For some the Cancer Council's Launceston Relay For Life is an opportunity to test their physical fitness and for others it's a fun social event helping a worthy cause.
But for PYCSAM Health and Fitness Centre supervisor, Brit Campbell, the event marks a perfect way to tribute her grandma, who lost her battle with cancer.
"It definitely makes it a lot nicer and more fulfilling," she said.
"Our staff have dealt with either having cancer or have close friends who have had it. We also have some members that are either battling through it or some who are not with us anymore.
"It's simply something that has affected everyone in one way or another and being something of a fitness event, it aligns amazingly with who we are and with our large community it allows us to help a wide range of people as well."
PYCSAM has entered a team for the relay, with staff members Kezia Crane and Vivienne Brown and owner Laura Greenacre all committing to the 20-hour challenge in which participants walk or run around the Silverdome.
The gym have also been raising money leading up to the March 16-17 event, with classes paid for by members going straight to the cause.
While their initial goal was $1500, the gym have raised $1800 still 26 days out from their day at the Silverdome.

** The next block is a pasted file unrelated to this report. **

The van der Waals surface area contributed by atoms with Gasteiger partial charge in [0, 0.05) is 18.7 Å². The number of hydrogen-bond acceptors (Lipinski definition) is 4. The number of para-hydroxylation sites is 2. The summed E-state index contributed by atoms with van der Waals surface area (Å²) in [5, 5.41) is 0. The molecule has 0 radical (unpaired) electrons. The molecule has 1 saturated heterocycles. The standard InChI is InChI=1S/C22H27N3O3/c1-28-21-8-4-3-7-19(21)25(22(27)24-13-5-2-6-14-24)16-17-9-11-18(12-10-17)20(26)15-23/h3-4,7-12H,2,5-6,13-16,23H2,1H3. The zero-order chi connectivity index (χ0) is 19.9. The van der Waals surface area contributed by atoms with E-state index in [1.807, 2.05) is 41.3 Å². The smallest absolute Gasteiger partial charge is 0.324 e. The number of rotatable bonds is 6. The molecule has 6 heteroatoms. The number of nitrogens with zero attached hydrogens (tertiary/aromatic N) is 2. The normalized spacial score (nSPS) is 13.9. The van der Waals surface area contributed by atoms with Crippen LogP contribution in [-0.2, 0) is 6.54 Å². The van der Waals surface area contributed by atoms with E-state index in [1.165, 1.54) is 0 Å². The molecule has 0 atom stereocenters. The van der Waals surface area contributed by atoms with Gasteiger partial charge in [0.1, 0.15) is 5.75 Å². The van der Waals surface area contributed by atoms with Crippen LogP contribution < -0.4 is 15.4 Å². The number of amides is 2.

Cancer Council Tasmania's manager of community fundraising, Zoe Vandervelde, said the goal for the organisation was to raise $800,000 and have 3,500 participants across the five events in Tasmania, held in Hobart, Launceston, Circular Head, Triabunna and Penguin.
Expecting 600-700 and hoping for 800, Vandervelde said the Relay For Life partnering with PYCSAM made perfect sense.
An event which has proved popular in the past, Vandervelde described how participants have previously attempted the day of endurance.
"Some people challenge themselves to do a certain amount of laps, I think last year we had one person that tried to run the whole time, which is incredible," she said.
"Different people have different kinds of challenges they put themselves up to and it's a testament to people getting together and the endurance of the event as well, to see how far you can run or walk.
"There's a lot of sore bodies the next day, so rest and recovery is key, but separate to that is it being a fantastic fundraising event."
To join, visit the relayforlife.org.au website and search for Launceston Relay For Life event where you can register a team.
"The idea is you get a group of friends or family or colleagues or the community group together and relay around the track for 24 hours," Vandervelde said.
"You don't have to run it if you like, but the idea is to keep the baton going for 24 hours and we do that as a symbol that cancer doesn't rest, so why should we?
"It's about celebrating and remembering those we've lost and celebrating those who have gone through cancer and we're fighting back against cancer."